Spotting the second spring

My Guardian colleague Juliet Jowitt wrote the other day about nature being fooled into a ‘second spring’ by the warm autumn. This morning I saw an almost spooky manifestation of that phenomenon: an ornamental cherry tree in east London in full blossom, still with its turning autumn leaves. Something rather apocalyptic about it.

Update, 28 November: People who know more about ornamental trees than me have pointed out on Facebook that this may just be a winter-flowering cherry tree. I’m embarrassed to admit that I didn’t know such things existed. Nonetheless, I’ve fairly sure I’ve never seen any cherry tree with quite that combination of turning leaves and full blossom. In fact, I first noticed it because quite a few people on the street were pointing to it and discussing it.

Anyway, apologies if this is in fact nothing unusual. Can anyone confirm? Either way, in my defence, note that scientists are observing very strange things this November, including spring blossoms. A few extracts from Juliette’s report the other day:

This year earlier-than-ever autumn colours and fruits have been mixed with prolonged signs of summer wildlife such as dragonflies, butterflies and grass snakes, and spring flowers such as magnolia, apple blossom and honeysuckle blooming – making it a truly extraordinary season …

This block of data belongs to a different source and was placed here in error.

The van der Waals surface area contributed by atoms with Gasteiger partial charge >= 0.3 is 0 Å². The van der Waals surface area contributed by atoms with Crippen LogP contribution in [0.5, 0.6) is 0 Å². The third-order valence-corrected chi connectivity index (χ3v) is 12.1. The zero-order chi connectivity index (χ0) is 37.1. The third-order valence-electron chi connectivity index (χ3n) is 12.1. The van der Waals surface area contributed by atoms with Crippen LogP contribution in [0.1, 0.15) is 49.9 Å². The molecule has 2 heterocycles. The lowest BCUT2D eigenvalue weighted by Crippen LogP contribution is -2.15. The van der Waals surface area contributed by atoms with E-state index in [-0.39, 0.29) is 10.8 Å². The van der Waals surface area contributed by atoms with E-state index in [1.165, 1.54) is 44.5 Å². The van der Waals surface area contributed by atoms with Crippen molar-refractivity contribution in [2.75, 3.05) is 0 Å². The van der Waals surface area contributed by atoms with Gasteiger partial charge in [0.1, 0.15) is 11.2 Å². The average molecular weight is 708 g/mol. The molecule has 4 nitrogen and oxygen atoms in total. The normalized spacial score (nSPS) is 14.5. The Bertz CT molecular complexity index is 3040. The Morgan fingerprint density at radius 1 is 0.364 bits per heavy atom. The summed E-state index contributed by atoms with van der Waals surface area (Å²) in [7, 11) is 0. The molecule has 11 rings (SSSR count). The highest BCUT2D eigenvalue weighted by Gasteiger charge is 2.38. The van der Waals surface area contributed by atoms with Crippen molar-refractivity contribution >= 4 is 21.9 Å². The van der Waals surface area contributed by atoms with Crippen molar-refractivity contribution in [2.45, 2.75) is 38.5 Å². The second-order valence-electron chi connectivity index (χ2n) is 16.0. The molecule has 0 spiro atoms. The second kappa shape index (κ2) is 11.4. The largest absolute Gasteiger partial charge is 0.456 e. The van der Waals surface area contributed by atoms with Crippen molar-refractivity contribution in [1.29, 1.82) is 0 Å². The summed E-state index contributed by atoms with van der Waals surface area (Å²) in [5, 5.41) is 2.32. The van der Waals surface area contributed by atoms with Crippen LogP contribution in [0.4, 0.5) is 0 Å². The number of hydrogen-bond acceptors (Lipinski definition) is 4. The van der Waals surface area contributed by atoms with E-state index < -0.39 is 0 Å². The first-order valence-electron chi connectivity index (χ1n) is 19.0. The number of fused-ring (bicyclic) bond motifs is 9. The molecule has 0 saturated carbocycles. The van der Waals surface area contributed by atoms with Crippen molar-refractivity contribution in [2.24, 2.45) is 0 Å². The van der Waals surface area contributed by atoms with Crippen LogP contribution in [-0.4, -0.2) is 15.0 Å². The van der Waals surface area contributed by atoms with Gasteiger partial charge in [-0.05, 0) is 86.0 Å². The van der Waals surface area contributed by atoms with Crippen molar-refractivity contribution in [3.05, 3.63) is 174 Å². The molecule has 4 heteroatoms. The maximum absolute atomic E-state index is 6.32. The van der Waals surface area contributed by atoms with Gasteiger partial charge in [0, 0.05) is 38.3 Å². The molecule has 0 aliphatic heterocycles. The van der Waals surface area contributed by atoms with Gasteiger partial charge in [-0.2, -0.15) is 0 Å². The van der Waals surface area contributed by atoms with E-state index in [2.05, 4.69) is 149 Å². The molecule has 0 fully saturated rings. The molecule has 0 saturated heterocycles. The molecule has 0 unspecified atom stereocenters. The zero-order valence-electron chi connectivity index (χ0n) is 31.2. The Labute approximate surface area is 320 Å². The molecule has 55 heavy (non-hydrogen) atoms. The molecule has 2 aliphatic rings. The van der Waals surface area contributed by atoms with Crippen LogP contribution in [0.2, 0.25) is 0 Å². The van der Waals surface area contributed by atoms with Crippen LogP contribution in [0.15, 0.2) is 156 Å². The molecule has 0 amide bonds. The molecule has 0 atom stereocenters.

The Centre for Ecology and Hydrology reported that some spring species recorded their earliest appearance since records began in the late 1700s – and a poor summer and drought in parts of the country are all thought to have played a part …

There is some debate among experts, however, about whether they are witnessing a second spring or if next year’s has come early. “I think what’s happened is that that very warm, late spell in October has really fooled a few things into thinking spring’s turned up early again – forgetting the fact they haven’t had a winter,” said Bullock [of the Wildfowl and Wetlands Trust] …

A paper led by the Centre for Ecology and Hydrology, published in 2010, analysed 25,000 trends for 726 species and calculated that on average seasonal events were occurring 11 days earlier than a generation ago.

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